Published: 16:01, June 11, 2024
Lee: Free courts are in Hong Kong’s DNA
By Wu Kunling in Hong Kong
Chief Executive John Lee Ka-chiu answers questions from members of the media during a press conference ahead of the weekly Executive Council meeting on June 11, 2024. (PHOTO / HKSAR GOVERNMENT)

Chief Executive John Lee Ka-chiu said that Hong Kong courts are strictly independent and free from political interference, as he strongly refuted a recently departed British judge’s attack on the city’s rule of law.

“Hong Kong’s courts have always conducted independent trials without any interference, and they will continue to do so in the future,” Lee said on Tuesday. “It is in the DNA of Hong Kong not to intervene in court cases.”

The Hong Kong Judiciary confirmed on Thursday that Jonathan Sumption and Lawrence Collins — both British non-permanent judges serving on the Court of Final Appeal — had submitted their resignations to Lee.

Hong Kong’s judges have upheld judicial justice with a fearless and impartial spirit in spite of the threats and despicable acts of interference from overseas, Chief Executive John Lee Ka-chiu said, adding that he feels proud of the city’s judges

After resigning, Sumption published an article in the British media saying that the rule of law in Hong Kong is in grave danger after the implementation of the National Security Law for Hong Kong. He said that many judges are “intimidated or convinced by the darkening political mood”.

In response, Lee told the press that the Hong Kong Special Administrative Region government has never interfered in the city’s judicial independence, pointing the finger instead at the British officials, politicians and anti-China media that have sought to trample on the rule of law by openly threatening and sanctioning judges before, during and after trials.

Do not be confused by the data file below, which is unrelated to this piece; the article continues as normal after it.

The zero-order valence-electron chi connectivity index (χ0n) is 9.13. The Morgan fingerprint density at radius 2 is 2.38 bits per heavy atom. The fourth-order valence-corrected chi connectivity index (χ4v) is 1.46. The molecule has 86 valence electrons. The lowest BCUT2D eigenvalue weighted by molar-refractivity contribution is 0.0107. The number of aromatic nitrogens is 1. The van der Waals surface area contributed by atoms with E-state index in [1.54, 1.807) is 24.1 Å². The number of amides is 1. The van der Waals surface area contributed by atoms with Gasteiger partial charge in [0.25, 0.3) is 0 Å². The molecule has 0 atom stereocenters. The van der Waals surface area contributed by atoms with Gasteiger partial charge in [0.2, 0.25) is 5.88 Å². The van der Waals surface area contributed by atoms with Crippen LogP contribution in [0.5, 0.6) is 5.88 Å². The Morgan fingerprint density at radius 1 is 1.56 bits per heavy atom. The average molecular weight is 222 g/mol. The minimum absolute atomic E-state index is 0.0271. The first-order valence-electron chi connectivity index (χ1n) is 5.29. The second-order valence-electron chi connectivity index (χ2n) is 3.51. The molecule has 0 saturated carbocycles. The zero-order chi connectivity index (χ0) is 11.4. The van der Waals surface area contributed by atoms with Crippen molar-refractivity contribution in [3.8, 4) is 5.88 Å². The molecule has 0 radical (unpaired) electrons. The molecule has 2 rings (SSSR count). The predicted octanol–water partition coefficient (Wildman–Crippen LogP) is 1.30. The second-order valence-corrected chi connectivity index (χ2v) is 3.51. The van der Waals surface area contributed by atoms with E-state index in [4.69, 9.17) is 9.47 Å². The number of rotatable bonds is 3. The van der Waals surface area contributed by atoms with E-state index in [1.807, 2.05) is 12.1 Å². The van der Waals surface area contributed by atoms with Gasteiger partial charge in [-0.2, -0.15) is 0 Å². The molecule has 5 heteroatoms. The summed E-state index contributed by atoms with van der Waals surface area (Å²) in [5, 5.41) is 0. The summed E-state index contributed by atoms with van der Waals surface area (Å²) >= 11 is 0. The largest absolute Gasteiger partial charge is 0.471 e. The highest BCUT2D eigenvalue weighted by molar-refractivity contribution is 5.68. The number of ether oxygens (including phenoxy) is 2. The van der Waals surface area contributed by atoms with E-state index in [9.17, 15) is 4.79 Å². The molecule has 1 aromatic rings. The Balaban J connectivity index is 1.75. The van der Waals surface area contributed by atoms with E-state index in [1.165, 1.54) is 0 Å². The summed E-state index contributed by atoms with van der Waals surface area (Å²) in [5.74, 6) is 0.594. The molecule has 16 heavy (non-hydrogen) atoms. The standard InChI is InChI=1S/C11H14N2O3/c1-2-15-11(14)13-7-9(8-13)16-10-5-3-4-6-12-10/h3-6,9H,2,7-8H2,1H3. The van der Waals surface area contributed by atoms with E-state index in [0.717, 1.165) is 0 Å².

However, Hong Kong’s judges have upheld judicial justice with a fearless and impartial spirit in spite of the threats and despicable acts of interference from overseas, Lee said, adding that he feels proud of the city’s judges.

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This photo dated Dec 2, 2021 shows the Court of Final Appeal Building in Hong Kong. (PHOTO / HKSAR GOVERNMENT)

Lee accepted that judges have personal views, but said, “A judge may like or dislike certain political systems or laws, but their professional standards lie in their legal knowledge and experience, not in their political stance.”

He also mentioned that Sumption had refused to participate in the political boycott of the Hong Kong Judiciary instigated by the British government in 2021, citing the former judge’s previous statement that democracy and the rule of law are two different things and should not be conflated. Lee said the Sumption’s latest remarks contradict what he said at that time.

Earlier on Tuesday, the HKSAR government issued a statement nearly 3,000 words long in response to Sumption’s comments. It underlined that the HKSAR’s unique constitutional order has effectively guaranteed the independent exercise of judicial power, adding that the city’s national security laws have included provisions to protect human rights.

Chief Justice Andrew Cheung Kui-nung of the Hong Kong Court of Final Appeal said that judges at every level adhere to the judicial oath to decide cases impartially and independently, in accordance with the law and evidence.

Cheung said he has every confidence that the Court of Appeal and the Court of Final Appeal will continue to act with integrity and professionalism in handling any appeals.

Senior Counsel and former Director of Public Prosecutions Grenville Cross emphasized that like all other jurisdictions, Hong Kong needs judges who decide cases on their merits. He said that a judge with a personal political ideology should not be sitting on cases, given the fundamental principle that justice must be seen to be done.

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Besides British judges, Cross suggested the judiciary look for more judges from other common law jurisdictions, including places like Singapore, Malaysia, India, South Africa and Ireland. They must be focused jurists, not publicity seekers, the counsel added.